For the fourth and fifth movements, Handel used the second and third parts of the second version of the overture to his still unfinished opera Imeneo. Both movements were transposed from G to F: the allegro an animated but orthodox fugue; the minuet starting unusually in the minor key, but moving to the major key for the eight bar coda.

The final gigue in binary form was left over from Op. 6, No. 2, after Handel recomposed its closing movements.

No. 10, HWV 328[edit]

Saraband from Kellom Tomlinson's "The Art of Dancing Explained", London, 1735


The tenth Grand Concerto in D minor has the form a baroque dance suite, introduced by a French overture: this accounts for the structure of the concerto and the presence of only one slow movement.

The first movement, marked ouvertureallegrolentement, has the form a French overture. The dotted rhythms in the slow first part are similar to those Handel used in his operatic overtures. The subject of the allegro fugue in 6
time, two rhythmic bars leading into four bars in semiquavers, allowed him to make every restatement sound dramatic. The fugue leads into a short concluding lentement passage, a variant of the material from the start.

The Air, lentement is a sarabande-like dance movement of noble and monumental simplicity, its antique style enhanced by hints of modal harmonies.

The following two allegros are loosely based on the allemande and the courante. The scoring in the first allegro, in binary form, is similar in style to that of allemandes in baroque keyboard suites. The second allegro is a longer, ingeniously composed movement in the Italian concerto style. There is no ritornello; instead the rhythmic material in the opening bars and the first entry in the bass line is used in counterpoint throughout the piece to create a feeling of rhythmic direction, full of merriment and surprises.

The final allegro moderato in D major had originally been intended for the twelfth concerto, when Handel had experimented with the keys of D major and B minor. A cheerful gavotte-like movement, it is in binary form, with a variation (or double) featuring repeated semiquavers and quavers in the upper and lower strings.

No. 11, HWV 329[edit]

... the Symphony, or introduction, of the andante is extremely pleasing; and no less remarkable for its grace, than the boldness with which the composer, in order to bring in the answers to points of imitation, has used double discords, unprepared. The Solo parts of this movement were thought more brilliant, than easy and natural to the bow and finger-board, forty-years ago.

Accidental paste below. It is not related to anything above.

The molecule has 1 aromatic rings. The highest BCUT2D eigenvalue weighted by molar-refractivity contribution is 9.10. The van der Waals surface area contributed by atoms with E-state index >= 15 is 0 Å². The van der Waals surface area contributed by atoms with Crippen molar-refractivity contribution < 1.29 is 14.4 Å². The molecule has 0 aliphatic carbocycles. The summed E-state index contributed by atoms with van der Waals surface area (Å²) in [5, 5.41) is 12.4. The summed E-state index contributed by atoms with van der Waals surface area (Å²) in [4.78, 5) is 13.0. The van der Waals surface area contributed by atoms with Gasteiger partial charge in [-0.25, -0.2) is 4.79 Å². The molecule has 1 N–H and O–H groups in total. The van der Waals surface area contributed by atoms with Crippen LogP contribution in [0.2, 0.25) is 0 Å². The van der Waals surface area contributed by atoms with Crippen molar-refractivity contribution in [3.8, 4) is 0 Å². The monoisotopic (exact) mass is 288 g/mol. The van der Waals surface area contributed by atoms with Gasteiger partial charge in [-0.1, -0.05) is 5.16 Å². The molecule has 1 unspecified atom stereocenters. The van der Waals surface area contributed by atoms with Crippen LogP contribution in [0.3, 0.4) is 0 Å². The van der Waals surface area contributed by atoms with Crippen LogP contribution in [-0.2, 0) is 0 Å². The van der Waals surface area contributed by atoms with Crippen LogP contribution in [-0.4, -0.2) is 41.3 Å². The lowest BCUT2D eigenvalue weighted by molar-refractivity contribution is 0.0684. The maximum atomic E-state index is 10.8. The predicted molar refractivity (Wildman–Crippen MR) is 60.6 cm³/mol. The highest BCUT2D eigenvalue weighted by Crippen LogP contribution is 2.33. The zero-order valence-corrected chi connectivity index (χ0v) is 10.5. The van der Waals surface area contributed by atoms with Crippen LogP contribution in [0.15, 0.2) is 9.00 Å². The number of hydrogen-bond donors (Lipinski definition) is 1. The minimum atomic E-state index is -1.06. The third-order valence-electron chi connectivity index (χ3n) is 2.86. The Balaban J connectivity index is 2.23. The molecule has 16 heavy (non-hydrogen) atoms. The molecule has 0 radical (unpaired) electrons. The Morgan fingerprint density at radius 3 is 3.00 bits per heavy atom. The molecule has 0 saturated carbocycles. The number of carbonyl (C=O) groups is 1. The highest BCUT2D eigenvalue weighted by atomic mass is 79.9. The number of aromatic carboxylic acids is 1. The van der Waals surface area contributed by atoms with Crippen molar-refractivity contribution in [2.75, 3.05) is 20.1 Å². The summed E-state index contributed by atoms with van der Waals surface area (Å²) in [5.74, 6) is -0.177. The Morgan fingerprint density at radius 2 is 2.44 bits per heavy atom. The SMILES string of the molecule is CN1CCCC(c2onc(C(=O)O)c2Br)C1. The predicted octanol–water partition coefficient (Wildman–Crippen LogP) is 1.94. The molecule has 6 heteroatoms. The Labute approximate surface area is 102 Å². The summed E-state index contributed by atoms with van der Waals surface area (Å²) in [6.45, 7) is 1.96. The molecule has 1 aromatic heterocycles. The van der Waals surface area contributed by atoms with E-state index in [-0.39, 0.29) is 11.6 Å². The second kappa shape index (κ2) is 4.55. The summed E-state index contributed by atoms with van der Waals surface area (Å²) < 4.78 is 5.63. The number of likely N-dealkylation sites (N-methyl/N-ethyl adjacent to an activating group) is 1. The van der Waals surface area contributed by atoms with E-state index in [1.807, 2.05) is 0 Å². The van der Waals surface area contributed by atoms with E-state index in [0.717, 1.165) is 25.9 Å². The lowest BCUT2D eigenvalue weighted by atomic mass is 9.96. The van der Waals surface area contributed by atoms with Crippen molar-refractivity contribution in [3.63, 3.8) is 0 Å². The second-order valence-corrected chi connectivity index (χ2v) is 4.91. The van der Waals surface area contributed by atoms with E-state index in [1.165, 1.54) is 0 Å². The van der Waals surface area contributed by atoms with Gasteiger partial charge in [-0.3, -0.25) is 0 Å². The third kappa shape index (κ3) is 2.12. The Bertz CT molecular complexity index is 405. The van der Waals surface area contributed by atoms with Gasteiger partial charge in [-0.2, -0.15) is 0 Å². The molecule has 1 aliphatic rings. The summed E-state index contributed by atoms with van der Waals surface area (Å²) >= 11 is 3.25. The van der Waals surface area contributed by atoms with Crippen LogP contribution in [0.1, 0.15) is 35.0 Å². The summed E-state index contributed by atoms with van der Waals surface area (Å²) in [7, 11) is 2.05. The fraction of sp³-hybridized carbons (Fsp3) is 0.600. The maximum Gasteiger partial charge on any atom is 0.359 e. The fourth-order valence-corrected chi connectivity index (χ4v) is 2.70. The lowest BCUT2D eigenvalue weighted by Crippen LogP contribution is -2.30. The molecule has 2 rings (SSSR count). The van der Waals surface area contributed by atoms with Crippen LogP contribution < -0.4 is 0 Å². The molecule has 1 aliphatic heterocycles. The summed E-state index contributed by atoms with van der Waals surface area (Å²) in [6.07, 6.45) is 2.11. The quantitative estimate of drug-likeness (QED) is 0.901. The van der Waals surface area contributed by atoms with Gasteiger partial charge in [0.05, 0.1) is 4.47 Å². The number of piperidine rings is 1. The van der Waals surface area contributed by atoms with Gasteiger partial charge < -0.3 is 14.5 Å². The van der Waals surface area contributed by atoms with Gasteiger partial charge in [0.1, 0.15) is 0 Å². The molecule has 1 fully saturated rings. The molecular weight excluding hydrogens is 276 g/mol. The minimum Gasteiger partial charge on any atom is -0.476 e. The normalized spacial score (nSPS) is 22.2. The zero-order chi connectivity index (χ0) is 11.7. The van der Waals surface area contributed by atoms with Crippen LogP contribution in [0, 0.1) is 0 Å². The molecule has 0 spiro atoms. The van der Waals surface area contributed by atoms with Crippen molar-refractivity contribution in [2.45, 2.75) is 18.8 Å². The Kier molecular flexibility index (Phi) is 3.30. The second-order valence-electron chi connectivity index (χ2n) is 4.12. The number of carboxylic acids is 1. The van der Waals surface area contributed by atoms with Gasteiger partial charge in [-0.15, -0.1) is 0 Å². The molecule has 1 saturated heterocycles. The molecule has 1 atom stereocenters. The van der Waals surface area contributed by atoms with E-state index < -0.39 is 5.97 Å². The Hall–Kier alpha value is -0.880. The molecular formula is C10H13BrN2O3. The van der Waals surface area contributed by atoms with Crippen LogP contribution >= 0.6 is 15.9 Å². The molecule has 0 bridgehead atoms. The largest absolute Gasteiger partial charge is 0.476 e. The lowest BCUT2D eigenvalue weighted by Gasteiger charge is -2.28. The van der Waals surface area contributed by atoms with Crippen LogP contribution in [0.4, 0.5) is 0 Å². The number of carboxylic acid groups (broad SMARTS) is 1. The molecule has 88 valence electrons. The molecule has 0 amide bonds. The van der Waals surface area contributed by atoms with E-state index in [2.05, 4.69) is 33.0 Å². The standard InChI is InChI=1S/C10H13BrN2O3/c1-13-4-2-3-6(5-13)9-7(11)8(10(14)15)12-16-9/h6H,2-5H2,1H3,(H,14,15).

Charles Burney, 1785[19]


The eleventh concerto was probably the last to be completed according to the date in the autograph manuscript. Handel chose to make this concerto an adaptation of his recently composed but still unpublished organ concerto HWV 296 in A major: in either form it has been ranked as one of the very finest of Handel's concertos, "a monument of sanity and undemonstrative sense", according to Basil Lam.[20] The concerto grosso is more carefully worked out, with an independent viola part and modifications to accommodate the string soloists. The ad libitum sections for organ are replaced by accompanied passages for solo violin. The order of the third and fourth movements was reversed so that the long andante became the central movement in the concerto grosso.

The first two movements together have the form of a French overture. In the andante larghetto, e staccato the orchestral ritornellos with their dotted rhythms alternate with the virtuoso passages for upper strings and solo first violin. The following allegro is a short four-part fugue which concludes with the fugal subject replaced by an elaborated semiquaver version of the first two bars of the original subject. In the autograph score of the first of his organ concertos Op.7 in D minor, Handel indicated that a version of this movement should be played, shared between organ and string and transposed up a semitone into B major.